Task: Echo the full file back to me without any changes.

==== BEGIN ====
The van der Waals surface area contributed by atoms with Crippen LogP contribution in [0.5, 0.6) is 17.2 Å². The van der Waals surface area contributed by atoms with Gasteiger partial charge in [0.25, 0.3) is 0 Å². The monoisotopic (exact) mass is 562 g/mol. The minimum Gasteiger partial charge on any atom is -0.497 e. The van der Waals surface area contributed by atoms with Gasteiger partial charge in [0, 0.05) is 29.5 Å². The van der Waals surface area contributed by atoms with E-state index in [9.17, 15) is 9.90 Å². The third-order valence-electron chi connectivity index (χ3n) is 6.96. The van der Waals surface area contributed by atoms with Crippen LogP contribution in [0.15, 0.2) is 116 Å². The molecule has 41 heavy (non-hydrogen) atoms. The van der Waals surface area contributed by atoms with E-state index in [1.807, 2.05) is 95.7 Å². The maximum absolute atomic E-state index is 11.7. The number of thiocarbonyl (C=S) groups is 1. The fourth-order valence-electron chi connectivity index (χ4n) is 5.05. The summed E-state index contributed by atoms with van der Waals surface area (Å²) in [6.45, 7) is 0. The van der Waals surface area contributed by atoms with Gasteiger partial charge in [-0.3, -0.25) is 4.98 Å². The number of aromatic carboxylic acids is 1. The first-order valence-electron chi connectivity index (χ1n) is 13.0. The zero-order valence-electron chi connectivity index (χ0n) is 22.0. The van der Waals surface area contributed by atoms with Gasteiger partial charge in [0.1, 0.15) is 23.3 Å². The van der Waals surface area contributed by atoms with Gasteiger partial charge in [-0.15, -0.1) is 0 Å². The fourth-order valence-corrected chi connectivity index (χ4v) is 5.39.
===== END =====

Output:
The van der Waals surface area contributed by atoms with Crippen LogP contribution in [0.5, 0.6) is 17.2 Å². The van der Waals surface area contributed by atoms with Gasteiger partial charge in [0.25, 0.3) is 0 Å². The monoisotopic (exact) mass is 562 g/mol. The minimum Gasteiger partial charge on any atom is -0.497 e. The van der Waals surface area contributed by atoms with Gasteiger partial charge in [0, 0.05) is 29.5 Å². The van der Waals surface area contributed by atoms with E-state index in [9.17, 15) is 9.90 Å². The third-order valence-electron chi connectivity index (χ3n) is 6.96. The van der Waals surface area contributed by atoms with Crippen LogP contribution in [0.15, 0.2) is 116 Å². The molecule has 41 heavy (non-hydrogen) atoms. The van der Waals surface area contributed by atoms with E-state index in [1.807, 2.05) is 95.7 Å². The maximum absolute atomic E-state index is 11.7. The number of thiocarbonyl (C=S) groups is 1. The fourth-order valence-electron chi connectivity index (χ4n) is 5.05. The summed E-state index contributed by atoms with van der Waals surface area (Å²) in [6.45, 7) is 0. The van der Waals surface area contributed by atoms with Gasteiger partial charge in [-0.3, -0.25) is 4.98 Å². The number of aromatic carboxylic acids is 1. The first-order valence-electron chi connectivity index (χ1n) is 13.0. The zero-order valence-electron chi connectivity index (χ0n) is 22.0. The van der Waals surface area contributed by atoms with Gasteiger partial charge in [0.1, 0.15) is 23.3 Å². The van der Waals surface area contributed by atoms with Gasteiger partial charge in [-0.15, -0.1) is 0 Å². The fourth-order valence-corrected chi connectivity index (χ4v) is 5.39.